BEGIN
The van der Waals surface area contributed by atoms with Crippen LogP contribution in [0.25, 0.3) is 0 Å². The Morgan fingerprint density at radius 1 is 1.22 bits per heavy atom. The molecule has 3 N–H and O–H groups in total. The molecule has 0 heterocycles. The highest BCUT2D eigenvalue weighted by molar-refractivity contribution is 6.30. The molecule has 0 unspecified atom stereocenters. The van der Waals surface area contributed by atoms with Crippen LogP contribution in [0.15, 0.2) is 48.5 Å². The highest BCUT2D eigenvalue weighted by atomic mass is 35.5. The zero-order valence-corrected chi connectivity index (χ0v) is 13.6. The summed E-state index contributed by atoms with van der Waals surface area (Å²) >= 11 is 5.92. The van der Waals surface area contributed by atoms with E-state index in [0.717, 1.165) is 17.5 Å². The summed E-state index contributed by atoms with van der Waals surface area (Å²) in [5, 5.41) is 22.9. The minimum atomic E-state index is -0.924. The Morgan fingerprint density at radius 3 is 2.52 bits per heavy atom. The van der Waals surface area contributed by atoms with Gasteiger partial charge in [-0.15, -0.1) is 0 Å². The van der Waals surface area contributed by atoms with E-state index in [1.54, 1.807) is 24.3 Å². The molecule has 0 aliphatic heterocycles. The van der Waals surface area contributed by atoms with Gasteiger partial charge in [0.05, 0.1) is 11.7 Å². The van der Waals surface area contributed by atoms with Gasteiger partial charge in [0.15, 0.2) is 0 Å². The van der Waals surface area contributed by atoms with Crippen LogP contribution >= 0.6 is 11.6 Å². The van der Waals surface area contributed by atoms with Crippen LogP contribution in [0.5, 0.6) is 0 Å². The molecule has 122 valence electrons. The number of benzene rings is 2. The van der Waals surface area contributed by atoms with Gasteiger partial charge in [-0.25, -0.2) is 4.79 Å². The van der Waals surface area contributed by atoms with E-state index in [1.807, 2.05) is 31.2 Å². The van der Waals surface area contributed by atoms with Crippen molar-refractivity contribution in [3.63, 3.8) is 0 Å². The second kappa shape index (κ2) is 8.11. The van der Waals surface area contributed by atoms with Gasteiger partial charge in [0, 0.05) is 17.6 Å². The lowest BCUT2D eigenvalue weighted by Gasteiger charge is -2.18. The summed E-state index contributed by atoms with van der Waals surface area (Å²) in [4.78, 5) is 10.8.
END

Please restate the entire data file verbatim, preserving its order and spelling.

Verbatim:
The van der Waals surface area contributed by atoms with Crippen LogP contribution in [0.25, 0.3) is 0 Å². The Morgan fingerprint density at radius 1 is 1.22 bits per heavy atom. The molecule has 3 N–H and O–H groups in total. The molecule has 0 heterocycles. The highest BCUT2D eigenvalue weighted by molar-refractivity contribution is 6.30. The molecule has 0 unspecified atom stereocenters. The van der Waals surface area contributed by atoms with Crippen LogP contribution in [0.15, 0.2) is 48.5 Å². The highest BCUT2D eigenvalue weighted by atomic mass is 35.5. The zero-order valence-corrected chi connectivity index (χ0v) is 13.6. The summed E-state index contributed by atoms with van der Waals surface area (Å²) >= 11 is 5.92. The van der Waals surface area contributed by atoms with E-state index in [0.717, 1.165) is 17.5 Å². The summed E-state index contributed by atoms with van der Waals surface area (Å²) in [5, 5.41) is 22.9. The minimum atomic E-state index is -0.924. The Morgan fingerprint density at radius 3 is 2.52 bits per heavy atom. The van der Waals surface area contributed by atoms with Gasteiger partial charge in [-0.15, -0.1) is 0 Å². The van der Waals surface area contributed by atoms with E-state index in [1.54, 1.807) is 24.3 Å². The molecule has 0 aliphatic heterocycles. The van der Waals surface area contributed by atoms with Gasteiger partial charge in [0.05, 0.1) is 11.7 Å². The van der Waals surface area contributed by atoms with Gasteiger partial charge in [0.15, 0.2) is 0 Å². The van der Waals surface area contributed by atoms with Crippen LogP contribution >= 0.6 is 11.6 Å². The van der Waals surface area contributed by atoms with Crippen LogP contribution in [0.5, 0.6) is 0 Å². The molecule has 122 valence electrons. The number of benzene rings is 2. The van der Waals surface area contributed by atoms with Gasteiger partial charge in [-0.25, -0.2) is 4.79 Å². The van der Waals surface area contributed by atoms with E-state index in [1.807, 2.05) is 31.2 Å². The van der Waals surface area contributed by atoms with Crippen molar-refractivity contribution in [3.63, 3.8) is 0 Å². The second kappa shape index (κ2) is 8.11. The van der Waals surface area contributed by atoms with Gasteiger partial charge in [0, 0.05) is 17.6 Å². The lowest BCUT2D eigenvalue weighted by Gasteiger charge is -2.18. The summed E-state index contributed by atoms with van der Waals surface area (Å²) in [4.78, 5) is 10.8.